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[introtomoths1]Introduction to the Moth Gallery

A moth is an insect closely related to the butterfly, both being of the order Lepidoptera. Moths form the majority of this order; there are thought to be 150,000 to 250,000 different species of moth (about ten times the number of species of butterfly), with thousands of species yet to be described. Most species of moth are nocturnal, but there are crepuscular and diurnal species.


Stout-bodied and generally fast-flying moths, mostly with narrow, pointed forewings. A few have broader, scalloped wings and fly more slowly and many species are strong migrants.

[ssb1]Burnets and Foresters

These are mostly brightly coloured,day-flying moths with rather sluggish flight.Many species live in Europe,especially in the south. The Burnets have clubbed antennae,but the tip thickens more gradually than in the butterflies. The Foresters have toothed antennae.

[lackey3]Eggar Moths

The moths in this family are mostly rather stout and furry. Females are larger than males. Antennae are feathery in both sexes, but especially so in the males. Adults do not feed, the caterpillars are generally hairy and often coloured.

[commonwhitewave3]Geometer Moths

Collectively known as geometers, the moths in this very large family are rather flimsy and slender-bodied. The majority rest with wings held flat, sometimes covering the abdomen and sometimes held well out to the sides.A few species rest with wings held vertically over the the body like butterflies. The Larva, often known as loopers or inchworms have only 2 pairs of prolegs at the hind end, including the claspers. They move by alternatley streching the front end forward and then bringing the hind end up to it, throwing the body into a high loop in the process.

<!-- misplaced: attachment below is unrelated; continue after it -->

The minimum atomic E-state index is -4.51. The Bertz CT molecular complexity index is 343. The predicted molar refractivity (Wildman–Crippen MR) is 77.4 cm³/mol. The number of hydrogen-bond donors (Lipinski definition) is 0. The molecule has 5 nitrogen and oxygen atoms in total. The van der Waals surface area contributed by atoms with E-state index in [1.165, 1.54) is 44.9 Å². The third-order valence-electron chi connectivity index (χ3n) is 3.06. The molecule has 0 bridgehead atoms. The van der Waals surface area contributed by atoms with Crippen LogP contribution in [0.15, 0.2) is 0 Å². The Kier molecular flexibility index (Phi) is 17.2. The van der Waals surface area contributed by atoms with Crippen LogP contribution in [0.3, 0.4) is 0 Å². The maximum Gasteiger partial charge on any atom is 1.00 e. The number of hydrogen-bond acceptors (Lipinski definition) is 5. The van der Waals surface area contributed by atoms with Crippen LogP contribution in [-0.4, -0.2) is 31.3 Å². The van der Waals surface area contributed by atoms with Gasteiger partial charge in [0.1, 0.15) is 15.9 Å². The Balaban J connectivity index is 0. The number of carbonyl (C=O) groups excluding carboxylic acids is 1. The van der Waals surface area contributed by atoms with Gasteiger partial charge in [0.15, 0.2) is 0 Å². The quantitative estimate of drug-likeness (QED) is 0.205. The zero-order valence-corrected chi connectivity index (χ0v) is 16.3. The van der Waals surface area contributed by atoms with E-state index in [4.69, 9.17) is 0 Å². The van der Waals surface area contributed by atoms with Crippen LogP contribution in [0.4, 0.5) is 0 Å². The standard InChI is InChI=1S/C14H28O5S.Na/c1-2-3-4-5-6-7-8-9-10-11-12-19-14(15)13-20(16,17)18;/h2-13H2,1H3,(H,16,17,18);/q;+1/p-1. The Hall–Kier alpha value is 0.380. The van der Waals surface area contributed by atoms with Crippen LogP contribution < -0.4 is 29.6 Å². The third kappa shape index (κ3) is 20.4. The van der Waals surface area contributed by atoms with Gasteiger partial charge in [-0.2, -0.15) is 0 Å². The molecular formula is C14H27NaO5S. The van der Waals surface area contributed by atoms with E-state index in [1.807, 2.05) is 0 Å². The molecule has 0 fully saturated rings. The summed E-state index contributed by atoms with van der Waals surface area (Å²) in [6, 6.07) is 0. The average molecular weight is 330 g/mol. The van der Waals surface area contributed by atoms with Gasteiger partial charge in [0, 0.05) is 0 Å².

[lesseryellowunderwing4]Noctuid Moths

Sometimes known as owlet moths, or simply noctuids. The members of this large family are all nocturnal.They have fairly stout bodies and relatively sombre fron wings which provide good camouflage when at rest by day.The caterpillars are mostly without conspicuous hairs and nearly all pupate in the soil.


Prominents and allies,Fury,thickset moths. Wings in most cases held close to body when at reat, often steeply angled.

[buffarches1]Thyatiridae moths

Superficially simlar to the Noctuidae. All rest with wings held close to the body. They fly at night and are attracted to light.


This family contains some of the worlds largest moths, including the gaint silkmoths. Adults do not feed. Most are tropical, 4 species live in Europe, including the Giant Peacock Moth-Europes Largest moth spanning about 15cm. Only the Emperor Moth lives in Britian.


Most of these moths are brightly coloured and very hairy,warning birds that they are distasteful. The adults often do not feed. The caterpillars are also very hairy in most species and pupate in cocoons made largely from hairs.

[browntailmoth1]Tussock Moths

A family of fairy stout and hairy moths, many of them known as tussocks.Female is usually larger than male and often has a dense tuft of hair at tip of abdomen.Antennae are strongly feathered in male, adults do not feed. Caterpillars are very hairy, often with dense tufts or tussocks on various parts of the body.

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